Medical Facilities Flushing Unused Medications into Water Systems

September 16, 2008 08:53 AM
by Lindsey Chapman
An ongoing Associated Press investigation suggests that medical facilities flush millions of pounds of medication into public water systems each year.

Prescription Medicines Found in Drinking Water

The medical profession’s longstanding custom of flushing unused pharmaceuticals down the drain at hospitals and long-term care facilities is causing a problem, according to the Associated Press (AP). Researchers have begun finding trace amounts of medications in the nation’s drinking water supply.

The AP released the first of a series of investigative reports about this issue in March. At that time, the news group stated that approximately 41 million Americans were affected by this practice, but a new story has increased that number to 46 million, writes Martha Mendoza for the Quad-City Times.

These stories prompted many local and federal officials to investigate the problem, and in some cases, test their own drinking water. In 17 instances, places like Reno, Nev., and Savannah, Ga., said they found medicines in their drinking water. Some cities have detected cholesterol medication, tranquilizers and hormones in their water.

Because few medical facilities track how much pharmaceutical waste they create each year, it’s hard to get an accurate picture for the entire United States. However, the AP was able to use a small sampling of information to estimate that the nationwide total is at least 250 million pounds of medicines and contaminated packaging.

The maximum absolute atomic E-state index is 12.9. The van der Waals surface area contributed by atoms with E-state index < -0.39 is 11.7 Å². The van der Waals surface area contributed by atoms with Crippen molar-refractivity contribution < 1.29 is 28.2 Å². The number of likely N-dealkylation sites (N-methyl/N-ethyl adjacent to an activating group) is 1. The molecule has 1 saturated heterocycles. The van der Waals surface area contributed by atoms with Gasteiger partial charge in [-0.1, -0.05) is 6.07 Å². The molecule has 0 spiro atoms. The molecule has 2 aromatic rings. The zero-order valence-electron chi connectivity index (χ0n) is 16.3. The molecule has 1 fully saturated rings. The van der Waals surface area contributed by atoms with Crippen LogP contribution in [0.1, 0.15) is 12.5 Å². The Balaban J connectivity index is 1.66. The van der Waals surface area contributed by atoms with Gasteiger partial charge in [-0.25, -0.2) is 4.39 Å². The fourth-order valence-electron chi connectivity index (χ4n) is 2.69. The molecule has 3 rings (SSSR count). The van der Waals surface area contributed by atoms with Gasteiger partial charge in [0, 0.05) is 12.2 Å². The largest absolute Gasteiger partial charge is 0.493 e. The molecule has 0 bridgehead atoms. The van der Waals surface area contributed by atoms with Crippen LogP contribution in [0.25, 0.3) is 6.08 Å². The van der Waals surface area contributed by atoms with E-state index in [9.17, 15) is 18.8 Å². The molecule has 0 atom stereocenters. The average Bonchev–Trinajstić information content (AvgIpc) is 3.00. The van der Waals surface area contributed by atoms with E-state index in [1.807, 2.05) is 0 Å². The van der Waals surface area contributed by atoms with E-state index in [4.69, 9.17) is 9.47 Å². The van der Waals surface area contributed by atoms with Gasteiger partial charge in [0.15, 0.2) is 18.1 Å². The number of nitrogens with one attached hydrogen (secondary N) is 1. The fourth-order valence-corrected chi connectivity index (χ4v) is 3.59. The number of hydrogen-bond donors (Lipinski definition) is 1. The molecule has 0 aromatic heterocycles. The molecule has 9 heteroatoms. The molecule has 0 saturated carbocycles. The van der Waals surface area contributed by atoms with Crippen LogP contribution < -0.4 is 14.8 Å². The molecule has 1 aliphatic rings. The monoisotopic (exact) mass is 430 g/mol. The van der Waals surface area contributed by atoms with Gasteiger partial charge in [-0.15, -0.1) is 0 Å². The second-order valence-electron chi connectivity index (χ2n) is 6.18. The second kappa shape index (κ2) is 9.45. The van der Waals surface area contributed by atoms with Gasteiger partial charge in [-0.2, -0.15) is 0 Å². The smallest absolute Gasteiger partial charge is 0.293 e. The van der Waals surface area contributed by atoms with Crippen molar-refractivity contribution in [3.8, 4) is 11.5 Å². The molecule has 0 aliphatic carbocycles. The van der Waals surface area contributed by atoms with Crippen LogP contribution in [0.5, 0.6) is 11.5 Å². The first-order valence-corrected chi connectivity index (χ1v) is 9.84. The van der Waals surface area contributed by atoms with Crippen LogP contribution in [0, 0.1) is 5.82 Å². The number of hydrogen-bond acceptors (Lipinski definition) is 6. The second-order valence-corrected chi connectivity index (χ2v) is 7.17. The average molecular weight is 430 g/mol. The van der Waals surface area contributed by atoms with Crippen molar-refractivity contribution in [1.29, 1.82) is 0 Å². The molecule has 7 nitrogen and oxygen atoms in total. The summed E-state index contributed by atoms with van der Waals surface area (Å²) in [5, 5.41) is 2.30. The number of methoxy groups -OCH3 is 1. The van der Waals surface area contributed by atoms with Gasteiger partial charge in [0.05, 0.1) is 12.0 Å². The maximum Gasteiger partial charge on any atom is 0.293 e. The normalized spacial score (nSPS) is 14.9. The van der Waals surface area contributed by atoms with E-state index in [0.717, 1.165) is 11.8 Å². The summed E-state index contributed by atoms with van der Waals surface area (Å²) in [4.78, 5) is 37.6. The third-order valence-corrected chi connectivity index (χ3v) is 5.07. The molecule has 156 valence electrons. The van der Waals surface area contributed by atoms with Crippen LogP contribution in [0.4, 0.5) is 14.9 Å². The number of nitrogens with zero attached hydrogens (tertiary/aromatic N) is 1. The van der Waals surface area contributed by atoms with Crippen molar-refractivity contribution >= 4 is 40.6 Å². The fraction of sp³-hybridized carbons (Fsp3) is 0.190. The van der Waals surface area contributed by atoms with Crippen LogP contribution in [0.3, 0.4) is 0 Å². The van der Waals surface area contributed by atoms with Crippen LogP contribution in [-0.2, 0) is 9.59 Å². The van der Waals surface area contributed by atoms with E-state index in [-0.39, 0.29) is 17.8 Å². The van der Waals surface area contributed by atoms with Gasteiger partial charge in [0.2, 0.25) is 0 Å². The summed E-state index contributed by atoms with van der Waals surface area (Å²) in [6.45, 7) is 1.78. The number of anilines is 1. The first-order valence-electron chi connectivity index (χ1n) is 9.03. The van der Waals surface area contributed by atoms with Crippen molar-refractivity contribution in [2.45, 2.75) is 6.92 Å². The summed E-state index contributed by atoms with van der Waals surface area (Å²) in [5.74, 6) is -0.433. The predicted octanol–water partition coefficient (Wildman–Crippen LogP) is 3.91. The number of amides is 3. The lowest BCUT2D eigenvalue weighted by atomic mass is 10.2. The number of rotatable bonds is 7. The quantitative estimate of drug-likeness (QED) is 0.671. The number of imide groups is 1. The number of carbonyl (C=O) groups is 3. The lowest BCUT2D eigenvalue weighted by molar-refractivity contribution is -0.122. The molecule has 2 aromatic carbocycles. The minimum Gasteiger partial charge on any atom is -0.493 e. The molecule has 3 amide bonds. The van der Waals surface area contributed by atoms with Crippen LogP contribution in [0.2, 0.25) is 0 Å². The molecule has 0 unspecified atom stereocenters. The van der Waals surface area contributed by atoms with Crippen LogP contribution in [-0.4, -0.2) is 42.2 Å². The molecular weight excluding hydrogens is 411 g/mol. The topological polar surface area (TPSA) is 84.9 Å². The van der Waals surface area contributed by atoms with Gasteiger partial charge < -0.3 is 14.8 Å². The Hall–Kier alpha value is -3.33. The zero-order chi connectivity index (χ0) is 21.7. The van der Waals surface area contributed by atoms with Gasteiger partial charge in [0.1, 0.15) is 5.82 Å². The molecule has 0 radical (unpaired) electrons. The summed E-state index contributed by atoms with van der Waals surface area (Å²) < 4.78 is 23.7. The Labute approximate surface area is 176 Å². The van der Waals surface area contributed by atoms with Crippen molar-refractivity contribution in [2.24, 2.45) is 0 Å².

Health care facilities generally aren’t violating any state or federal rules by dumping unused medications down the drain. The EPA is presently deciding whether it should restrict how much pharmaceutical waste a medical services facility can discharge into water systems annually. A decision on that matter likely won’t come until next year, one EPA official stated.

In a separate article, Mendoza reported that the present dilemma over how to dispose of pills—at least on a consumer level—could lead to changes in the future, such as creating drop-off programs for discarding unnecessary medications.

Related Topic: What about bottled water?

In March 2008, Seattle joined a growing list of cities that either discourage or ban the use of city funds to buy bottled water. Over the past few years, the city governments of San Francisco, Los Angeles and Chicago have all placed bans or restrictions on using public money to buy bottled water, and other cities and individuals have begun to weigh the financial and health benefits of bottled water versus regular tap water.

Consumer and environmental groups are debating the bottled water issue, too, according to WebMD. Stephen Edberg, a water researcher and professor of medicine at Yale University explained to lawmakers that the chief benefit of bottled water is that it can be sealed, whereas tap water is exposed to “great variability” as it travels from its source to individual homes. This could be advantageous to helping people with compromised immune systems stay healthy.

It’s the cost of these potential benefits that has people like Wenonah Hauter of the consumer group Food and Water Watch voicing her opinion. Depending on the location, bottled water can cost between $8 and $10 a gallon. “Especially today, with the downturn in the economy, people have only so many dollars to spend at the grocery store. And if they're spending that money on bottled water instead of perhaps fruit or vegetables for their family, then we think that's probably not the best decision,” Hauter said in a WebMD article.

Reference: Using and disposing of medication safely


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